By Joe Fritts
This past week, New York hosted what has probably been their most diverse and interesting fashion week in recent memory. After the much publicized loss of both Rodarte and Proenza Schouler to Paris, many people were left wondering what New York could do to bounce back, and it seems they’ve found the answer: fresh American talent paired with a divisive political climate. Thankfully, after two seasons post-Trump inauguration these collections were relatively apolitical, but the designers clearly have an eye for spotting talent in all shapes, sizes, and colors.
Chromat was the leader of this brave new bunch. Even though they’ve been at it for a while, the Spring/Summer 2018 collection was easily their strongest showing, with a clear, future-leaning vision and a story told by both cis and trans women. When the plus size models entered the catwalk wearing Chromat’s signature boning pieces, it was clear that the old adage of “clothes just don’t look good on bigger bodies” is patently false. Every woman in that show carried herself with the strength and poise it takes to be a #CHROMATbabe. The presence of Carmen Carrera, while timely and inclusionary, was overshadowed by the grace and ferocity of women size 14+.
Even with Jeremy Scott’s 20th anniversary show, and Tom Ford bringing his womenswear back from the brink of extinction couldn’t compete with the work Raf Simons has done for Calvin Klein Collection. With Andy Warhol prints, colorblocked silks and lots of plasticized fringe, Simons has been able to find a way to convey his vision of Americana and bring the storied label back to relevance. Pop art is surely the only truly American art form, and Simons isn’t the only one who had taken notice.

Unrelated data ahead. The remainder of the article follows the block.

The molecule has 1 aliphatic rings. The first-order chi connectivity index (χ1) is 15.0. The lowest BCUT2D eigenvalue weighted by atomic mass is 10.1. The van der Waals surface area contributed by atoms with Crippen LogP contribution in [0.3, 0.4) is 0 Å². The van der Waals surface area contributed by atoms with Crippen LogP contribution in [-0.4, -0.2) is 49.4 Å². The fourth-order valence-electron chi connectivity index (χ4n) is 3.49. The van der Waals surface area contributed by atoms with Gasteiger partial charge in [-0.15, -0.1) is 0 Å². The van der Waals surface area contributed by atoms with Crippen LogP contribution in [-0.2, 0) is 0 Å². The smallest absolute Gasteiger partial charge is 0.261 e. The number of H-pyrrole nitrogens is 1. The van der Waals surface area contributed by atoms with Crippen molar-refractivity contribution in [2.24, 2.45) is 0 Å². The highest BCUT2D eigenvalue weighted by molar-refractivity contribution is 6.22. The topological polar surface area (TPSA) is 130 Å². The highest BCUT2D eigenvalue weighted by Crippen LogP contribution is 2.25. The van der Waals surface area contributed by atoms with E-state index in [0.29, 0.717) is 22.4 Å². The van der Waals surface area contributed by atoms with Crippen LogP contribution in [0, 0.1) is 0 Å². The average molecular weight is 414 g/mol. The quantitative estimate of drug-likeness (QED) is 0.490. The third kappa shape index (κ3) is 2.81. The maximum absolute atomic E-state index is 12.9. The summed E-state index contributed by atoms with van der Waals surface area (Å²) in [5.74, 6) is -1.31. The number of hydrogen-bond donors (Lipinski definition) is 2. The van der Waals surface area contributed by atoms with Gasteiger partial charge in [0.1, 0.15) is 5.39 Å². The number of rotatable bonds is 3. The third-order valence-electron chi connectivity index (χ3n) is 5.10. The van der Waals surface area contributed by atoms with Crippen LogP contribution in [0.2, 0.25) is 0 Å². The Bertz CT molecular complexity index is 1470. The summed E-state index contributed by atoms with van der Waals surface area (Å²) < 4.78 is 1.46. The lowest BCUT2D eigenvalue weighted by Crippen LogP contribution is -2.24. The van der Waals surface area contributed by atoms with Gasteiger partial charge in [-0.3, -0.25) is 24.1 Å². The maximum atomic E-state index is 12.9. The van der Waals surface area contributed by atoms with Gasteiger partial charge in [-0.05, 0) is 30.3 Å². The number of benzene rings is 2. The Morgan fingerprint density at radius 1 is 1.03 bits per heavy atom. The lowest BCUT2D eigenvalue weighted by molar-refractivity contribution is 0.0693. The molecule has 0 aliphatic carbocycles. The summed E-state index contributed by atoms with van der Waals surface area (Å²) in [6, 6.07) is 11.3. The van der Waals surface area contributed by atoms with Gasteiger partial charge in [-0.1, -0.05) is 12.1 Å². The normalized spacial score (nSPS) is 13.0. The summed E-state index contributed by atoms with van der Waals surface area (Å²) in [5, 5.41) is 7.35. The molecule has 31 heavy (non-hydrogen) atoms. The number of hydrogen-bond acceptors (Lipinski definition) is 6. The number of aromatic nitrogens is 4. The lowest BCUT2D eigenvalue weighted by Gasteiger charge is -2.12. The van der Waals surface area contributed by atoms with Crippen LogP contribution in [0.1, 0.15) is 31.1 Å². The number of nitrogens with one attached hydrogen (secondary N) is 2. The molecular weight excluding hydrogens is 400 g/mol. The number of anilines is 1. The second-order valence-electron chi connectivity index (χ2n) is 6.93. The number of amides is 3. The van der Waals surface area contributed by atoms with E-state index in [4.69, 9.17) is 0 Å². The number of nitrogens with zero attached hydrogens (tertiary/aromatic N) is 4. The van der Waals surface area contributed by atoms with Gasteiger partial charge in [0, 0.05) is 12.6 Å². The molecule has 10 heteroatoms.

Stuart Vevers over at Coach 1941 (the ready-to-wear division of the leather goods brand) introduced a collection featuring Keith Haring prints. He worked to integrate some of Haring’s most famous works onto sweatshirts, intarsia knits, and most impressively, a series of slip dresses that elevate the brand. Long gone are the days of “she who buys Coach flies coach.” Handbags were adorned with the new Coach signature pins and patches and Haring-print charms, which will surely be snapped up by gals and gays alike.
Closing out the week was Marc Jacobs, who delighted us with an oversized coral motorcycle jacket and intricately beaded tank tops paired with track pants. Being the city of dreams, the most talked about model who walked for Jacobs and Calvin Klein was working at a Chipotle in Austin just two weeks ago.
With all of the prints and rich fabrics, it should be said that minimalism still reigns supreme, though its grip is loosening. Simple, clean lines continue to show strength on the runway and in the stores, but puce, taupe, and black are yielding to bright, colorful collections, like the stunner debut from bucket bag queens Mansur Gavriel. Streetwear is another (thankfully) dying trend, with a scaled-back (and absolutely mystifying) show from Public School, though Shayne Oliver of Hood By Air fame has taken the helm at Helmut Lang and has reinvigorated that brand with his signature unisex fetish-inspired style.
In some circles, New York Fashion Week, for being hosted by the heart of the fashion publishing business, is on life support. Even with all of its problems and less-than-prestigious shows, NYFW is more on our radar than ever, finally setting a higher bar for the next three fashion weeks to come.